Addictive Kimchi Pork Steamed Buns

Addictive Kimchi Pork Steamed Buns | omnivorescookbook.comThis kimchi pork buns is really addictive. The steamed buns is fluffy and springy, filled with mouthwatering spicy kimchi and moist pork. Learn the trick to creating the BEST filling with only four ingredients! The recipe includes a video so you can easily nail the dish and impress all your friends!

You might have thought this was a Korean dish when you saw the title. The classic combination of the kimchi and pork is indeed very popular and commonly used in Korean cuisine. But my grandparents have been making kimchi and cooking with it for quite some time.

Immigration of Kimchi to China

Back in my grandparents’ day, there were few greenhouse-grown vegetables in China. The only choice of green vegetables in the winter was Chinese cabbage. Every family would store tons of this big cabbage and cook it every day. In order to make monotonous daily meals more interesting, people invented many different ways to cook with Chinese cabbage.

My mom’s family comes from Liaoning, a province in the northeastern part of China (东北, dong bei). If you look at a map of China, you’ll notice that Liaoning and North Korea are adjacent. There is actually a Korean minority in China, and most of its members live in the northeastern area. That is where my grandma learned how to pickle very authentic kimchi at home. Growing up, I never actually thought of kimchi as a foreign item. It has been blended into our daily meals seamlessly, and we cook various types of dishes with it, including kimchi fried rice, kimchi pancake, and kimchi meatball stew.

Addictive Kimchi Pork Steamed Buns | omnivorescookbook.com

The Addictive Four-Ingredient Filling

The kimchi bun is something new that I just recently tried. The idea for this evolved from an idea for kimchi dumplings. In the end, I decided that dumplings were too small to wrap the delicious kimchi filling, so I turned them into kimchi buns. This time, I asked for my mom’s assistance in wrapping the buns, since I was standing behind the camera and busy shooting the video! (read: I can’t wrap beautiful buns the way my mom does. Tried, still can’t…)

Why does the filling only contain four ingredients? Because kimchi is so pungent and flavorful by itself. Normally, I’d want to add garlic, green onion and sesame oil to create a standard northern Chinese style filling. But since kimchi already contains garlic and scallion, there is no need to add extra. The only thing I did is to add some soy sauce and cooking wine, to add a bit of saltiness and depth of flavor. The buns turned out so perfectly that I finished six in one sitting, AFTER DINNER!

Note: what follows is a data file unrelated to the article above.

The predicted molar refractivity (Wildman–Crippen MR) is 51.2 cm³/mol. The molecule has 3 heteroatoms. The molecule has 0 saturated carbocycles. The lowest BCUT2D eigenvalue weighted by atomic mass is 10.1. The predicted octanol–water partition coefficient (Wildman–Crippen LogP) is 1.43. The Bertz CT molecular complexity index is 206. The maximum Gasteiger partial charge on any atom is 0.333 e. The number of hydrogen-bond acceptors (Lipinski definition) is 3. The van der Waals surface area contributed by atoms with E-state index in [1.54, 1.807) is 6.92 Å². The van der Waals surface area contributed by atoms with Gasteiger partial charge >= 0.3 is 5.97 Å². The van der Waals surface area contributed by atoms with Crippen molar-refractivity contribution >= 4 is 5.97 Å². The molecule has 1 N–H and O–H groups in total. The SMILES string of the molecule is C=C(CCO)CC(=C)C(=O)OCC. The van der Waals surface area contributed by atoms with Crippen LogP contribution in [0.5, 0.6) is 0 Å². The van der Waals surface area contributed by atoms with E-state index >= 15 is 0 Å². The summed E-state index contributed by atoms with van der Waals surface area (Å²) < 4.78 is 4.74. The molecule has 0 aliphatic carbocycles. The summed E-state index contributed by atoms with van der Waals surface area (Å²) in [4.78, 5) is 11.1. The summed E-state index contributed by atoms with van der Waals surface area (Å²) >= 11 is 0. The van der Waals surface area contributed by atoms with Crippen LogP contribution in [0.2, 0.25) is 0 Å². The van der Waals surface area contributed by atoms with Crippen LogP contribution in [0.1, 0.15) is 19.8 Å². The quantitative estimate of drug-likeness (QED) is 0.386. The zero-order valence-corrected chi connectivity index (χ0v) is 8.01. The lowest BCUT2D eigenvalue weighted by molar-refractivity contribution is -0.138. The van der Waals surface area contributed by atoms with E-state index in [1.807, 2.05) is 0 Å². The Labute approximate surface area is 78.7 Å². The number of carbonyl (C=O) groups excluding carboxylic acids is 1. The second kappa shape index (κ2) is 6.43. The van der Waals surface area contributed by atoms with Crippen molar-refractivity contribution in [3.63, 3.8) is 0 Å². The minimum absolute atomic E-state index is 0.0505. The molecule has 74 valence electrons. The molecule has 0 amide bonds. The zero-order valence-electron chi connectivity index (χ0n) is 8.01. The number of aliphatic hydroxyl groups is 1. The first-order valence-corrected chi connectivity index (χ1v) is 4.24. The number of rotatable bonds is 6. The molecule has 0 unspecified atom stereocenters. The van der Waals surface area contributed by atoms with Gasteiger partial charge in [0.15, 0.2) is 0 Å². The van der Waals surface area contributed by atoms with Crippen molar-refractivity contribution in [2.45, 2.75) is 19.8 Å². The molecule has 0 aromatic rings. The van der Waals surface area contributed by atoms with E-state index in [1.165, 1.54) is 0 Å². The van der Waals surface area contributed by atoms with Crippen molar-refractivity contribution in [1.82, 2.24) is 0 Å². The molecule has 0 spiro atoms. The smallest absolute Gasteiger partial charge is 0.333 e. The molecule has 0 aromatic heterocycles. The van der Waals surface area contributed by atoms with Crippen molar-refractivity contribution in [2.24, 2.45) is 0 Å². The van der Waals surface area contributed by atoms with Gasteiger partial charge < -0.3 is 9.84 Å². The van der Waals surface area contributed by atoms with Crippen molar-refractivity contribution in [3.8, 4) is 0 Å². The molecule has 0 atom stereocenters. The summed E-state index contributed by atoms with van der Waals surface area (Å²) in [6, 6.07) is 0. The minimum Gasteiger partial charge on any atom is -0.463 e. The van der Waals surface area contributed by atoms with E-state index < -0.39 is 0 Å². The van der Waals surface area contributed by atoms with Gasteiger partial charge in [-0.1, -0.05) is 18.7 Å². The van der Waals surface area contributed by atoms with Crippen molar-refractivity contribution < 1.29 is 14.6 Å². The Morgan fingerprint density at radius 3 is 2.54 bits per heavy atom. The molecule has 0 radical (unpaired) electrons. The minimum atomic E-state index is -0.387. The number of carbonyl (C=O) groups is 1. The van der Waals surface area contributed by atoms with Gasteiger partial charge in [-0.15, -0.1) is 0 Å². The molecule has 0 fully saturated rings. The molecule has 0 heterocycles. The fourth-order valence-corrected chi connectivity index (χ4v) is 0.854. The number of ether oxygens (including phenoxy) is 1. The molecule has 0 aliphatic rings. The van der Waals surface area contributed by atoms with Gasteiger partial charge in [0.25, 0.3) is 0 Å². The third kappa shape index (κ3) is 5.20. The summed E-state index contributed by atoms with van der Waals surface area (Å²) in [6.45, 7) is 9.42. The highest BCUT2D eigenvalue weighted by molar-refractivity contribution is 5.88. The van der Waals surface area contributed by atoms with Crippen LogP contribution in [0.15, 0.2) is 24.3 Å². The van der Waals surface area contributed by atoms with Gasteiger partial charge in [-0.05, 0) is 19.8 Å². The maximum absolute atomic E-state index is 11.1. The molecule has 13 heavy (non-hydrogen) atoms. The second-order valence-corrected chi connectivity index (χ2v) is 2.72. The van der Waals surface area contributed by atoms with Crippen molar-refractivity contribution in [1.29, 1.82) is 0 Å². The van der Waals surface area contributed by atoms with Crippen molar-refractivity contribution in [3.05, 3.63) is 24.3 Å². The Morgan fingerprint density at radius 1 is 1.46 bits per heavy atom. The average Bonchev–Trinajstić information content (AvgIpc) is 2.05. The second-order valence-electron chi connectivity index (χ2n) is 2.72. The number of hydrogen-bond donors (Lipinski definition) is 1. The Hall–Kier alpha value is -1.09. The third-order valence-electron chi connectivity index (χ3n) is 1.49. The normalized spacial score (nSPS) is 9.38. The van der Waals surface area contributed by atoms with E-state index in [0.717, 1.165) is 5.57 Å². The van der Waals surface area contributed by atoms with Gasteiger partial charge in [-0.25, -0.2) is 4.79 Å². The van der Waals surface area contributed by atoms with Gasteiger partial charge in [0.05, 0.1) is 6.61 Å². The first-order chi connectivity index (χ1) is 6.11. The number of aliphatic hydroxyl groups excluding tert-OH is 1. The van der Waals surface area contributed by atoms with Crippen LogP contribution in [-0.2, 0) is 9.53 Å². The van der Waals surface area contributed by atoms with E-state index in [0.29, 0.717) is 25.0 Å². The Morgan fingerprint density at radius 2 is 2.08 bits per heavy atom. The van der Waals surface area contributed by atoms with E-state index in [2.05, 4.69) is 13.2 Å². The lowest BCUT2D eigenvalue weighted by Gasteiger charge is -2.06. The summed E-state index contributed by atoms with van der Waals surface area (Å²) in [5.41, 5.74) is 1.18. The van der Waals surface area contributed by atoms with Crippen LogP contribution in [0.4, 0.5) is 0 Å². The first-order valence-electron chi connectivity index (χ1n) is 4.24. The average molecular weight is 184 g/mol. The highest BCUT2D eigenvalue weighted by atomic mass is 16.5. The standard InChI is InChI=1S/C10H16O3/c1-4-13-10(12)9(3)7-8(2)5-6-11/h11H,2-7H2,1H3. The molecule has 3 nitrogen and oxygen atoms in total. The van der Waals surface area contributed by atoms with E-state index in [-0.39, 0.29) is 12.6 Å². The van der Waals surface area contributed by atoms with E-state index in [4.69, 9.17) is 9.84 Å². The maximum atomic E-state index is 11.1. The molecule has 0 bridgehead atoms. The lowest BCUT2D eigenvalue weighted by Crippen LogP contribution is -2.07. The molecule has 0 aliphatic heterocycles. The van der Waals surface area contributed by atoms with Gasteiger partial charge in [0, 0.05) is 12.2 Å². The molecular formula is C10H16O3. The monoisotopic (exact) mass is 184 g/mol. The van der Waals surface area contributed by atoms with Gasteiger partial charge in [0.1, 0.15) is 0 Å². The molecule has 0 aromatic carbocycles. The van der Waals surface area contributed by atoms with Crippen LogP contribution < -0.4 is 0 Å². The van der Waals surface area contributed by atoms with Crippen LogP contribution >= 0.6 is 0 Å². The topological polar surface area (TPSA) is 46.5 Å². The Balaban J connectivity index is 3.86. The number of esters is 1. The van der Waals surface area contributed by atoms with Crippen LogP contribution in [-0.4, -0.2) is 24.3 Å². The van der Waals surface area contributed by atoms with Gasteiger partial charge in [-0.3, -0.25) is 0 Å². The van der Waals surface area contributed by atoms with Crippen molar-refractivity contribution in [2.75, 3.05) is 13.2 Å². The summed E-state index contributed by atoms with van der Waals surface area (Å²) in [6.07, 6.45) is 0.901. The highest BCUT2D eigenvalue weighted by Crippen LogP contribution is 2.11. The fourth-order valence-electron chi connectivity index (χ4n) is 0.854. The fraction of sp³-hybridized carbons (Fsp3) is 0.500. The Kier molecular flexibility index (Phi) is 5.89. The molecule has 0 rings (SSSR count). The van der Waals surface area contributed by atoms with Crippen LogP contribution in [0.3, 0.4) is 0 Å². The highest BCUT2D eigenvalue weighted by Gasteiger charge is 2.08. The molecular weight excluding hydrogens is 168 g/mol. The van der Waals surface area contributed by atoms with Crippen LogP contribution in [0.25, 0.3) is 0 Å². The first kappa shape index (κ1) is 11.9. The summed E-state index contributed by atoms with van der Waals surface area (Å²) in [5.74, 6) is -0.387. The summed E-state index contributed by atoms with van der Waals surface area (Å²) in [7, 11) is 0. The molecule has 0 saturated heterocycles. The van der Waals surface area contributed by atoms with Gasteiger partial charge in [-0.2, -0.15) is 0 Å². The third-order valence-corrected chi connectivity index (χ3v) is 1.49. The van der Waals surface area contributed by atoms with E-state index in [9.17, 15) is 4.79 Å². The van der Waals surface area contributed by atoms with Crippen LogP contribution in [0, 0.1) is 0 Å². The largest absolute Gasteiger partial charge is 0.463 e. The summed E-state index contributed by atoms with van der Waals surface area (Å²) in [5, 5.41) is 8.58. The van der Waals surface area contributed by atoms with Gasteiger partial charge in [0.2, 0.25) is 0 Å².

Making the bun wrappers from scratch might look daunting, but it’s actually very easy. If you’ve ever made bread by yourself, you will find that the logic is essentially the same.

Addictive Kimchi Pork Steamed Buns | omnivorescookbook.com

How To Make Perfect Steamed Buns

  • Add plenty of water to make a very soft dough. The ratio in this recipe works very well for me every time. But the dough might require a bit more or less water, depending on the type of flour you use. My suggestion is to prepare 200 milliliters (7 ounces) of water and add 170 milliliters (6 ounces) according to recipe at first. If you have trouble blending all the dry flour with chopsticks, add a bit more water to the dry flour and keep mixing, until the dry flour is fully incorporated. If the dough turns too sticky and becomes difficult to handle, dust your hands with plenty of flour and add some dry flour onto the dough to make kneading easier.
  • Knead the dough until the surface becomes smooth, which means the water is incorporated evenly. It will take a few minutes. Kneading the dough thoroughly the first time will save you a lot of trouble later.
  • The fermentation time will vary depending on your room temperature. Check on the dough after two and a half hours. It might need as long as three hours to ferment.
  • Don’t panic if the dough becomes a super sticky mess and can’t be held by hand after it has rested. Dust the working surface with plenty of flour and use a plastic spatula (if necessary) to transfer the dough onto the working surface.
  • Knead the dough thoroughly and forcefully again, after it has rested, until its size has shrunk nearly to its original size. This will force the bubbles out of the dough, so the finished bun will have an even and smooth surface. If there are air bubbles left, the surface of the bun will be a bit coarse, but its taste won’t be affected.
  • Make bigger buns if you’re not familiar with the process, because this will allow you to use thicker wrappers and make it easier to wrap more filling.
  • Roll the wrappers so that they have thick centers and thin edges. The finished buns will have the same thickness all over, since you will pinch all the edges together to form a thick knot on the top of the bun.
  • Let the buns rest for another 15 to 20 minutes before steaming, so the dough can rise again and the finished buns will be fluffy. This is a crucial step that you should never skip.

Addictive Kimchi Pork Steamed Buns | omnivorescookbook.com

I admit this is a long post and the process might sound daunting and difficult. But trust me, if you try it out once, you will find it really easy. Most of the prep time is spent allowing the dough to rest. You only spend 40 minutes in active preparation and cooking. Even if you make a few mistakes, the buns will still turn out delicious. I actually found it easier to make steamed buns than potstickers, because you use thicker wrappers for the buns and don’t need to wrap so many of them to feed a bunch of people.

A final word, don’t make a big fuss over the shape of the buns. It takes some practice to wrap a beautiful bun (which I still can’t do!), and no matter what shape it ends up with, it will be super scrumptious!

I created a short video below to walk through the whole cooking process. If you like the video, don’t forget to check out my YouTube channel! I have a collection of cooking videos and it offers one of the fastest ways for you to get used to the techniques that are used in Chinese cooking!